A critique is whether economic insecurity perhaps feeds other insecurities including those of a cultural nature. Matthew Goodwin and Oliver Heath show that despite groups most vulnerable to poverty being more susceptible to vote for Brexit, in fact, educational inequality was the strongest driver. Their evidence shows support for leave is 30% more for those with a GCSE or below than those with a degree. This is important as in the low skilled communities, they were least likely to derive economic opportunities from the increasingly modernized global economy. Due to limited opportunities, they were more likely to vote ‘leave’ than the more skilled communities.
Seeing as the modern economy operates in the context of globalization and is increasingly competitive their incompatibility in it makes it hard to imagine them cheering it on. Traits like the free movement of people and immigration which have been shown to have benefits like increasing contributions to public finances. In this context, they are more likely to derive fault with them and place more emphasis on their contribution towards the reduced income levels and popularity of cheap labour which immigration is correlated with.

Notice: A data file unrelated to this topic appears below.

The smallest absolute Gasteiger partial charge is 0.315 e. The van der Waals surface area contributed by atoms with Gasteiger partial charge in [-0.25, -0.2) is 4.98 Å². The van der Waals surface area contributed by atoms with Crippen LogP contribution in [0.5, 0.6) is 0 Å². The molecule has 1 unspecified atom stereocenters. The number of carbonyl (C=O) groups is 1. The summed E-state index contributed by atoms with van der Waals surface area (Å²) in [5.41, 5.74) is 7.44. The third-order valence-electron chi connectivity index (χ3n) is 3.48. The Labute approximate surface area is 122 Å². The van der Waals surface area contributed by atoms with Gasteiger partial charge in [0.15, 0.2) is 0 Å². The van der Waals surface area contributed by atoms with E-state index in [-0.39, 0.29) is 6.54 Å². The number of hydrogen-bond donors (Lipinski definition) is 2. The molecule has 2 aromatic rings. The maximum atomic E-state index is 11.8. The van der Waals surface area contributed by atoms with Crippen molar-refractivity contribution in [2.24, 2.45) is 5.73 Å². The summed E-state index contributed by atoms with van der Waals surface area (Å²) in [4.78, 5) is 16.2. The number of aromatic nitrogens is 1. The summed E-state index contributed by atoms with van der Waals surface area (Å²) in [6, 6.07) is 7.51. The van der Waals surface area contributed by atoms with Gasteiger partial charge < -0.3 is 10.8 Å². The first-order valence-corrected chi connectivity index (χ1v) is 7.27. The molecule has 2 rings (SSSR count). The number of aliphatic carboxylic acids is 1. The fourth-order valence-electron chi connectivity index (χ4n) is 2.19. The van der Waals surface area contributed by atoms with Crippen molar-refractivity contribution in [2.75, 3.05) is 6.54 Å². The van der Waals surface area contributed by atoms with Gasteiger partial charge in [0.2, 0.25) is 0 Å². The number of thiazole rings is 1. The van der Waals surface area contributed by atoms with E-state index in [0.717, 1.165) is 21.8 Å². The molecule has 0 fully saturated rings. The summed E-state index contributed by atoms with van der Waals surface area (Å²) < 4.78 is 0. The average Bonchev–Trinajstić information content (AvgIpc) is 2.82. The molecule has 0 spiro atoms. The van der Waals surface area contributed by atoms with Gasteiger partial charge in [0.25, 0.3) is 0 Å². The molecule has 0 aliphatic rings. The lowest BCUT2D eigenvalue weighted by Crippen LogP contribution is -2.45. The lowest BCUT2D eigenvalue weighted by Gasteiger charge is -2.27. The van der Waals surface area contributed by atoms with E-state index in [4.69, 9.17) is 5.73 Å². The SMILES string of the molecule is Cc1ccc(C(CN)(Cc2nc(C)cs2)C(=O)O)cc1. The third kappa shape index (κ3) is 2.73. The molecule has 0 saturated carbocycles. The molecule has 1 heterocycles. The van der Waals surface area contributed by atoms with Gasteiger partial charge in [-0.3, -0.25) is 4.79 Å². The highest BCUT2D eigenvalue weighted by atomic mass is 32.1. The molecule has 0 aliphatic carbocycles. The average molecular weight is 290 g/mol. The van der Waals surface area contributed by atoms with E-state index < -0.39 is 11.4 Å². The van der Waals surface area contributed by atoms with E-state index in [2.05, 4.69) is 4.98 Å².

This frustration is clear in Lisa Mckenzie’s discussions with some working-class people. They felt like their interests, their falling living conditions were not being heeded to or sympathized with by elites and the government. Brexit was a way of making their voices heard purely because of their economic situation. Afterward, however, they still saw sentiment reject their falling living standards and gushed out hatred towards the elite. One of the local women in her story stating “What has that **** Beckham got to say about this” when David Beckham a wealthy footballer advocated for the remain campaign. In this context, it is hard to imagine leave voters forgiving the cultural influences the EU represents and therefore indicates their economic circumstances fed into their cultural perspectives.
What about the wealthy?
The saying usually goes money is a coward. The wealthy are credited with seeking lower barriers to business, a stable economic and political environment, and bigger markets all of which were provided by the EU. It's hard to see how nationalist culture drove their decision making when they gained the most from the EU. Though it seems nationalist pride still runs wild in these circles regardless of the financial detriments. In fact, there is confidence in greater economic benefits from national pride than remaining in the EU.